11 Total
+About Caminetto
Filter +
New/Sale +
  • New Pipes
  • Pipes On Sale
Price +
  • €200.00 - €300.00
  • €300.00 - €400.00
  • €400.00 - €500.00
  • €500.00 - €750.00
Shape +
  • Bent Apple
  • Bent Billiard
  • Bent Bulldog
  • Bent Dublin
  • Calabash
  • Hawkbill
  • Oom Paul
Finish +
  • Carved
  • Rusticated
  • Sandblast
  • Smooth
Material +
  • Briar
Stem Material +
  • Acrylic
Filter +
  • None
  • 9mm
Weight +
  • 25g-50g
  • 50g-75g
  • 75g-100g
Length +
  • 100mm-130mm
  • 130mm-140mm
  • 140mm-150mm
Chamber Diameter +
  • 20mm-22mm
  • 22mm-24mm
Chamber Depth +
  • 30mm-40mm
  • 40mm-45mm
  • 45mm-50mm
  • 50mm+
After working for Castello for nearly ten years, Guiseppe Ascorti, or "Peppino" to his friends, branched out and created his own independent workshop. Together with Luigi Radice, who also worked for Castello, and Gianni Davoli, Ascorti founded the Caminetto brand. "I tre Camini," as the trio were later known, soon made their mark on the world of pipes and pipe tobacco, particularly in the United States where Castello pipes were then in large demand but extremely scarce — playing heavily on that precedented Italian tradition while adapting and evolving it to something very much their own.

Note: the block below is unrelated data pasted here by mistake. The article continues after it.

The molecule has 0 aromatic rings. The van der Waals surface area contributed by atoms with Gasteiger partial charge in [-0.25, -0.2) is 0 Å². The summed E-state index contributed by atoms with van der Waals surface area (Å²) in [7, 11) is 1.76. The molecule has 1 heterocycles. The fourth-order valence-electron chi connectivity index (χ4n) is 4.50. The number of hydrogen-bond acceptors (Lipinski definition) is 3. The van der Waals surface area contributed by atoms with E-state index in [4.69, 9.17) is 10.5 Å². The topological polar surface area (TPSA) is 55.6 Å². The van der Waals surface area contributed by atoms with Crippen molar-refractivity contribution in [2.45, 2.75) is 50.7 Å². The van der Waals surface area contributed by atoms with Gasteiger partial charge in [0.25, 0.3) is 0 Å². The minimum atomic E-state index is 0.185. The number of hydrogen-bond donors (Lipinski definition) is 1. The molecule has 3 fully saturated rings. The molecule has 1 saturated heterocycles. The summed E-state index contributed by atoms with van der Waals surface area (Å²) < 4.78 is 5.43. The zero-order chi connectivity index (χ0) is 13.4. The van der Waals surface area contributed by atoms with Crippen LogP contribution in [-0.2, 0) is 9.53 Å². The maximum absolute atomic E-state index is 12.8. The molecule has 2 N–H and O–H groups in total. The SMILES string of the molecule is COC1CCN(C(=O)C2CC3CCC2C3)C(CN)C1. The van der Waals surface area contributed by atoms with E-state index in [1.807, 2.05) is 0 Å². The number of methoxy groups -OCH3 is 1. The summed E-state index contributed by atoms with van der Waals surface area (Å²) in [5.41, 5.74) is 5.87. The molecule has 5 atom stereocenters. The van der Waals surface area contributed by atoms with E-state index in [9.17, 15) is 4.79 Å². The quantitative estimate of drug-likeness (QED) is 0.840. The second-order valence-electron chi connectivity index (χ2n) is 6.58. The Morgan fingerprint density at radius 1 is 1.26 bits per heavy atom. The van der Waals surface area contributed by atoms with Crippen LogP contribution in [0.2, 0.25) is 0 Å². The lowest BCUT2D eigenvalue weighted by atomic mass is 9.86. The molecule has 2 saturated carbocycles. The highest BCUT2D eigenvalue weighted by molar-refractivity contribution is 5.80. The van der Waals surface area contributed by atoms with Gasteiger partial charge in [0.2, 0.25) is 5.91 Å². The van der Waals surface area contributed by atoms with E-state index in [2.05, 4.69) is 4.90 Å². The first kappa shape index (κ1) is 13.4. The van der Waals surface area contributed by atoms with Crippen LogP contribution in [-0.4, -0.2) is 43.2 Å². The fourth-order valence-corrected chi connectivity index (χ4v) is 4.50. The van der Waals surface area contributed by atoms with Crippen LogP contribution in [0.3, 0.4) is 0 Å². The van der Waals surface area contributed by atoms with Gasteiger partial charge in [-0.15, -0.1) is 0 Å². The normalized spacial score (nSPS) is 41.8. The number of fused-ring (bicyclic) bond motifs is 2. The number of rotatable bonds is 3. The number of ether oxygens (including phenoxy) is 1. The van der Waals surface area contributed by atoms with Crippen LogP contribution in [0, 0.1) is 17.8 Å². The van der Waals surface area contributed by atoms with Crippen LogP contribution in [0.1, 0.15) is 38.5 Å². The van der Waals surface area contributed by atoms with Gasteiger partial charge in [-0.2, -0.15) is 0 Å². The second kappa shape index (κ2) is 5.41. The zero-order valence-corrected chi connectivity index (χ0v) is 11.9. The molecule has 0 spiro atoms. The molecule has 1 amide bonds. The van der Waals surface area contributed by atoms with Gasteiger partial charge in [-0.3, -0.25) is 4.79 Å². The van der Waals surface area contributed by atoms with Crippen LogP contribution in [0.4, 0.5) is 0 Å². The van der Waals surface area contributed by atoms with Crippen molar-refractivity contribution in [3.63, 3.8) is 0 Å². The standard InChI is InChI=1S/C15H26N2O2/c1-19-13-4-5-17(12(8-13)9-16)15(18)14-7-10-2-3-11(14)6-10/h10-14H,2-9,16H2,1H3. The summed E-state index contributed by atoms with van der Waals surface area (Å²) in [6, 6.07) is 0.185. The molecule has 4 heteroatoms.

Guiseppe later left Caminetto to continue his craft, and together with his son Roberto, the Ascorti brand was born. Peppino's early death saw the reigns passed to Roberto, who continued to make Ascorti pipes. The "Pipa Del Baffo" ("the pipe with the mustache") still held a special place in the hearts of the Ascorti family though. and so they revived the Caminetto brand and shaped it into the one we know and love today.

With Roberto and his son Tommi — the third generation of Ascorti carvers — at the helm, Caminettos now bear one of two stamps: "AR" (Ascorti, Roberto) or "AT" (Ascorti, Tommaso). The AR line presents the work of either Roberto or Tommaso, and continues to include a fine combination of the Caminetto traditional shapes as well as many new, emerging forms, while the AT line is Tommi's alone, and features more experimental, boundary-pushing designs which, heretofore, would have been considered quite unexpected from Caminetto.